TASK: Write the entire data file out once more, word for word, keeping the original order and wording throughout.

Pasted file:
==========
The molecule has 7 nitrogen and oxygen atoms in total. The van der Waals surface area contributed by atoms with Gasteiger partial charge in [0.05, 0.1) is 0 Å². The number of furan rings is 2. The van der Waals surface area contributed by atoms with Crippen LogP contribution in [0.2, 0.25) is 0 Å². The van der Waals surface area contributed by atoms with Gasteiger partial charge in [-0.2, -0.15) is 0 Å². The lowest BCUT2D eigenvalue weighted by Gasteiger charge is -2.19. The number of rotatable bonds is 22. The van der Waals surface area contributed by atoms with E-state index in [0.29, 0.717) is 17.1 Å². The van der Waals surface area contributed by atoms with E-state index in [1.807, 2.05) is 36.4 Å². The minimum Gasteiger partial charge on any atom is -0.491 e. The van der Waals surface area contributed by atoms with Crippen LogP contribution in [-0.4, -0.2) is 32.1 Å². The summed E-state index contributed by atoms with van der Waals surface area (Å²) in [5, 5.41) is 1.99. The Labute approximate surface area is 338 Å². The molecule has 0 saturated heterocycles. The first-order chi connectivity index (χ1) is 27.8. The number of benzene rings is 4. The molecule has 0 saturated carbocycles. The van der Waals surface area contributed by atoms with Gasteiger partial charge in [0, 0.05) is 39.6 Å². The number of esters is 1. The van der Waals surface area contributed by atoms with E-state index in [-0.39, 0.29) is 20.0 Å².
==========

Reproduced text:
The molecule has 7 nitrogen and oxygen atoms in total. The van der Waals surface area contributed by atoms with Gasteiger partial charge in [0.05, 0.1) is 0 Å². The number of furan rings is 2. The van der Waals surface area contributed by atoms with Crippen LogP contribution in [0.2, 0.25) is 0 Å². The van der Waals surface area contributed by atoms with Gasteiger partial charge in [-0.2, -0.15) is 0 Å². The lowest BCUT2D eigenvalue weighted by Gasteiger charge is -2.19. The number of rotatable bonds is 22. The van der Waals surface area contributed by atoms with E-state index in [0.29, 0.717) is 17.1 Å². The van der Waals surface area contributed by atoms with E-state index in [1.807, 2.05) is 36.4 Å². The minimum Gasteiger partial charge on any atom is -0.491 e. The van der Waals surface area contributed by atoms with Crippen LogP contribution in [-0.4, -0.2) is 32.1 Å². The summed E-state index contributed by atoms with van der Waals surface area (Å²) in [5, 5.41) is 1.99. The Labute approximate surface area is 338 Å². The molecule has 0 saturated heterocycles. The first-order chi connectivity index (χ1) is 27.8. The number of benzene rings is 4. The molecule has 0 saturated carbocycles. The van der Waals surface area contributed by atoms with Gasteiger partial charge in [0, 0.05) is 39.6 Å². The number of esters is 1. The van der Waals surface area contributed by atoms with E-state index in [-0.39, 0.29) is 20.0 Å².